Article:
London’s Underwire Film Festival returns at the end of this month, boasting an exciting programme of new features, shorts, and Q & As from up and coming and established female British filmmakers.
Underwire was founded in 2010 by screenwriter Gabriella Apicella and graphic designer Gemma Mitchell with the aim of boosting awareness of emerging women in the film industry; who typically only make up to 21.8% of a feature film crew, and discussing the representation of women on screen in their annual event in collaboration with Little White Lies, ‘Girls on Film’. The festival has since awarded training and mentoring opportunities to over 40 filmmakers, and has screened over 300 films.
With support from notable patrons Laura Mulvey and Joan Leese, as well as from venues including Genesis Cinema, BFI Southbank, ArtHouse Crouch End and Barbican, Underwire is continuing to make a name for itself and bring women together to recognise talent across the fields of Directing, Producing, Screenwriting, Editing, Cinematography, Sound Design, and Composing. As Mulvey reaffirms, ‘It is crucial importance that among the proliferation of film festivals today, women’s films, women’s contribution to cinema, and the way that women critique both every day life and images of women, is represented,’ and as Underwire is perhaps the most significant UK festival of it’s kind, you’ll most definately want to be attending this year if you haven’t checked it out already. Here are SP’s picks of what events to look out for in this years program.
The Internet was Made for Women
A showcase of three independent web series made free from mainstream commissioners; The Grind, a South London set drama about a group of friends hustling to make their way to the top in the art world, Sorta Maybe Kinda Yeah, a sitcom set in a flat exploring female companionship and identity, and Welcome to the Industry, a comedy about two university graduates struggling to get into the film industry. The screening will be followed by a discussion with the filmmakers behind each series, which should provide an informative insight into their Guerrilla approach, and the routes they went through to gain funding to complete their projects.
1st December 2016, 9.00pm, Hackney Picturehouse
Wired Women Weekender
A two day event led by the leading ladies of the film industry, packed with panel discussions, presentations and practical workshops. Topics are varied, but some of the most interesting sounding include; a workshop led by award winning Screenwriter Rhianna about writing for video games, discussion with a board of foley artists about the joys of their job, and a talk from the CEO of Together films, Sarah Mosses about alternative routes for getting funding for features. With other sessions aimed at solving queries about casting, budgeting and composing, this is certainly a weekend worth attending for aspiring filmmakers.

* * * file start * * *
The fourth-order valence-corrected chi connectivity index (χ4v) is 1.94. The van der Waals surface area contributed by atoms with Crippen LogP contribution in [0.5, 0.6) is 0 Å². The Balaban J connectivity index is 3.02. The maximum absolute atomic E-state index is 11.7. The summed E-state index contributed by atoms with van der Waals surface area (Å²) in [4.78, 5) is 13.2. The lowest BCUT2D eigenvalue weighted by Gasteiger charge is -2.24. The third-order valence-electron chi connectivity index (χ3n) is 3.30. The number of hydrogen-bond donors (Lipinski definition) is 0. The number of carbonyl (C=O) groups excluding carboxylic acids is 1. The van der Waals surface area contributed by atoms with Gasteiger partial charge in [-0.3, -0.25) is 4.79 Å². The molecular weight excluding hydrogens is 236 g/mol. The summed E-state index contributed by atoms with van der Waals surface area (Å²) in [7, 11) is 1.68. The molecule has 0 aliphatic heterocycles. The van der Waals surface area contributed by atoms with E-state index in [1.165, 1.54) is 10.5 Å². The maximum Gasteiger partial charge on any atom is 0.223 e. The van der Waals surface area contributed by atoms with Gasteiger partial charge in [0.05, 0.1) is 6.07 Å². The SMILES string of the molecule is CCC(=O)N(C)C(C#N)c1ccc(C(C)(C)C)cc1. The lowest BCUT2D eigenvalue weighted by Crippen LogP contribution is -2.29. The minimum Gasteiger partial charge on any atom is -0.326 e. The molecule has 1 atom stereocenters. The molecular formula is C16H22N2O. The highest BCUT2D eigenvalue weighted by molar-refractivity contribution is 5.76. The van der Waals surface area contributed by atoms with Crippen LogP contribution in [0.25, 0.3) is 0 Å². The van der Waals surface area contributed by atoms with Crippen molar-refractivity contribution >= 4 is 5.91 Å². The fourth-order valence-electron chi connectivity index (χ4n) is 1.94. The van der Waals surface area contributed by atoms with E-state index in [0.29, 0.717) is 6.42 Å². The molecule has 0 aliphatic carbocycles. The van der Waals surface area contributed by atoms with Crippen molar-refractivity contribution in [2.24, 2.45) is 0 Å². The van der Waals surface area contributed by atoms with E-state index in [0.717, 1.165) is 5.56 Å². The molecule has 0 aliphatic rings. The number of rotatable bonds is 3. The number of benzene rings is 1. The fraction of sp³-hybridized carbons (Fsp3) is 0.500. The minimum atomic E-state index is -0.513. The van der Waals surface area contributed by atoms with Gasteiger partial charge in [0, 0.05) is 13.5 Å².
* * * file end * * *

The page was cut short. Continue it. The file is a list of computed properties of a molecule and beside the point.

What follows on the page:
26th November 2016, 10:30am, 71A
Shorts: In Every Home A Heartache
Underwire has several screenings of collections of shorts organized by theme which all sound very enjoyable, such as ‘Men By Women’; a showcase of shorts inverting the male gaze, ‘Mean Girls’; exploring the turbulence and ferocity of girlhood, and ‘Girls to the Front’, celebrating characters which shatter societal and gender norms, just to name a few. But perhaps the most intriguing is the screening session entitled, ‘In Every Home a Heartache’, featuring shorts which investigate notions of place and memory. The bill includes animator Ellie Land’s ‘Sleepless’, a visual representation between the filmmaker and scientist Prof. Peter Oliver about the links between sleeping patterns and mental health, ‘Lost Youth’ from Cinematographer Rina Yang, exploring the darker side of Tokyo that would otherwise remain unseen due to Japan’s censorship laws, and several other experimental shorts.
Friday 2nd December, ArtHouse Crouch End 18:30, Running Time: 91 Minutes
Red Road 10th Anniversary Screening on 35mm
Andrea Arnold’s first feature has left a lasting impact on British cinema, and to celebrate it’s 10 year anniversary, Underwire are screening it on 35mm print at the Genesis Cinema. Carefully and beautifully shot, the film weaves a poignant mystery surrounding a CCTV operator Jackie (Kate Dickie), who watches over the Red Road estate in Scotland in silence, until a sighting of a man triggers a dark obsession. The success of Arnold’s most recent feature, American Honey, has proven once again that she is a force to be reckoned with and has gained her a whole new generation of fans who might not be familiar with her prior work; if this concerns you, then there is certainly no better an opportunity to be educated than this.
Sun 4th December, 18:30, Genesis Cinema, Mile End
Debuts + Discussion
A retrospective on the early short films of some of Britain’s most celebrated female filmmakers, featuring the work of Lynne Ramsay, Debbie Tucker Green, Carol Morely, Destiny Ekargha, and Andrea Arnold. This should certainly provide a source of inspiration for young ambitious filmmakers; by comparing the early work of the Directors to their current features, Underwire promises to ‘trace the evolution of their storytelling styles’, and provide an informative insight into some of the industries best creative minds.
Sun 4 December, 4:00 pm, Genesis Cinema, Mile End